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Its creation was also thanks, in part, to the state which passed an act earlier that year on January 25th stipulating a railroad should be constructed between those points in place of a wagon road.
Clockwise from top: Downtown Fort Wayne skyline, Chief Jean-Baptiste de Richardville House, John Chapman's grave in Johnny Appleseed Park, Dr. Memorial Bridge, Embassy Theatre, and Historic Fort Wayne.
Aviation arrived in 1919 with the opening of the city's first airport, Smith Field.
The airport served as Fort Wayne's primary commercial airfield until Baer Field (now Fort Wayne International Airport) was transferred to the city in 1947 after serving as a military base during World War II.
The Miami tribe established its settlement of Kekionga at the confluence of the Maumee, St. The French built Fort Miami in 1697 as part of a group of forts and trading posts built between Quebec and St. In 1721, a few years after Bissot's death, Fort Miami was replaced by Fort St. Increasing tension between France and Great Britain developed over control of the territory.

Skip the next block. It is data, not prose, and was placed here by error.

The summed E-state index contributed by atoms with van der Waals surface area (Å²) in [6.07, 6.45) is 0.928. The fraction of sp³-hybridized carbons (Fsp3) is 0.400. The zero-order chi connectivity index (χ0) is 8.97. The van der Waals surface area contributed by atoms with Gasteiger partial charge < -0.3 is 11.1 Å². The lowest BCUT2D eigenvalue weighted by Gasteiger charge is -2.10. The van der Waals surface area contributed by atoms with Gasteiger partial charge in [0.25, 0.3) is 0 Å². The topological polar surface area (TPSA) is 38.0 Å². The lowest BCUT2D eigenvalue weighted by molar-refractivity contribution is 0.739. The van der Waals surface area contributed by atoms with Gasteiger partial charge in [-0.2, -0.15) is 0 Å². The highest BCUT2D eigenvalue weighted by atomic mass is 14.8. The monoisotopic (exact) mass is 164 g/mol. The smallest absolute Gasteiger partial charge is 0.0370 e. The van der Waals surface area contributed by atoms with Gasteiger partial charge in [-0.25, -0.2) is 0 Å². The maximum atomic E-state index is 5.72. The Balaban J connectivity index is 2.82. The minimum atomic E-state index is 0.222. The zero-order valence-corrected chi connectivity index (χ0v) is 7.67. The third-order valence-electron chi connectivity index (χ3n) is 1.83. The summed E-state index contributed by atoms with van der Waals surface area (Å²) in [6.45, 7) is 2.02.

In 1760, France ceded the area to Britain after its forces in North America surrendered during the Seven Years' War, known on the North American front as the French and Indian War.
This area at the confluence of rivers was long occupied by successive cultures of indigenous peoples. It was the capital of the Miami nation and related Algonquian tribes.With an estimated population of 264,488 in 2016, making it the second-most populous city in Indiana after Indianapolis, and the 76th-most populous city in the United States.It is the principal city of the Fort Wayne metropolitan area, consisting of Allen, Wells, and Whitley counties, a combined population of 419,453 as of 2011.Despite his belief, Brooks still felt the railroad could aid watercraft by operating as part of an intermodal network.This led to the New Albany & Salem Rail Road's (NA&S) organization in the spring of 1847 (made official by Indiana Governor James Whitcomb on July 31st as a recognized corporation) to connect New Albany with Salem.
By 1935, the New Deal's WPA put over 7,000 residents back to work through local infrastructure improvements, including the construction of new parks, bridges, viaducts, and a $5.2 million sewage treatment facility.